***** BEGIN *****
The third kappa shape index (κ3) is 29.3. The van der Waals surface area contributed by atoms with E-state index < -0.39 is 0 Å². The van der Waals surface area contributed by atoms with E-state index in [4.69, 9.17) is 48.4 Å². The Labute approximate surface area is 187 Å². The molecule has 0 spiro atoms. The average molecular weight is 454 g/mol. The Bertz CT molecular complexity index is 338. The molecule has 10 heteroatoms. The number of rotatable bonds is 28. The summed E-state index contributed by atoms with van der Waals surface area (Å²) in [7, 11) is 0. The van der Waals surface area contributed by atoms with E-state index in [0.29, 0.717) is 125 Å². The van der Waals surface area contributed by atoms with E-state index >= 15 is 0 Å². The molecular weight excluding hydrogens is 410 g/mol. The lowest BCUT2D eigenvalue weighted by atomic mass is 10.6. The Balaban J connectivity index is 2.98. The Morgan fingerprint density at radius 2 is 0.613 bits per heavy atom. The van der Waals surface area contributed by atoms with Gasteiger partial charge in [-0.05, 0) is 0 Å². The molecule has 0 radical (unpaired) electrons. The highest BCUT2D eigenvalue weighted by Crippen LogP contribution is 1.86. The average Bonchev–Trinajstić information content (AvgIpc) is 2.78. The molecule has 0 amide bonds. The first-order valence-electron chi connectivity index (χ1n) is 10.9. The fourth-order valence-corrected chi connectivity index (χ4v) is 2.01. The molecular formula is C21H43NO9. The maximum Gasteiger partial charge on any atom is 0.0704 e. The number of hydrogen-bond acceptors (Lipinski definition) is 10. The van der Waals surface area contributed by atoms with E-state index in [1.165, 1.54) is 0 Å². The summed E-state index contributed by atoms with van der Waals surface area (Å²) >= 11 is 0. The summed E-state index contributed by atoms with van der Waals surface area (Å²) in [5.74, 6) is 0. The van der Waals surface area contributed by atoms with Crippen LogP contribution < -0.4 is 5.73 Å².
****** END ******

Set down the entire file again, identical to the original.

The third kappa shape index (κ3) is 29.3. The van der Waals surface area contributed by atoms with E-state index < -0.39 is 0 Å². The van der Waals surface area contributed by atoms with E-state index in [4.69, 9.17) is 48.4 Å². The Labute approximate surface area is 187 Å². The molecule has 0 spiro atoms. The average molecular weight is 454 g/mol. The Bertz CT molecular complexity index is 338. The molecule has 10 heteroatoms. The number of rotatable bonds is 28. The summed E-state index contributed by atoms with van der Waals surface area (Å²) in [7, 11) is 0. The van der Waals surface area contributed by atoms with E-state index in [0.29, 0.717) is 125 Å². The van der Waals surface area contributed by atoms with E-state index >= 15 is 0 Å². The molecular weight excluding hydrogens is 410 g/mol. The lowest BCUT2D eigenvalue weighted by atomic mass is 10.6. The Balaban J connectivity index is 2.98. The Morgan fingerprint density at radius 2 is 0.613 bits per heavy atom. The van der Waals surface area contributed by atoms with Gasteiger partial charge in [-0.05, 0) is 0 Å². The molecule has 0 radical (unpaired) electrons. The highest BCUT2D eigenvalue weighted by Crippen LogP contribution is 1.86. The average Bonchev–Trinajstić information content (AvgIpc) is 2.78. The molecule has 0 amide bonds. The first-order valence-electron chi connectivity index (χ1n) is 10.9. The fourth-order valence-corrected chi connectivity index (χ4v) is 2.01. The molecular formula is C21H43NO9. The maximum Gasteiger partial charge on any atom is 0.0704 e. The number of hydrogen-bond acceptors (Lipinski definition) is 10. The van der Waals surface area contributed by atoms with E-state index in [1.165, 1.54) is 0 Å². The summed E-state index contributed by atoms with van der Waals surface area (Å²) >= 11 is 0. The summed E-state index contributed by atoms with van der Waals surface area (Å²) in [5.74, 6) is 0. The van der Waals surface area contributed by atoms with Crippen LogP contribution < -0.4 is 5.73 Å².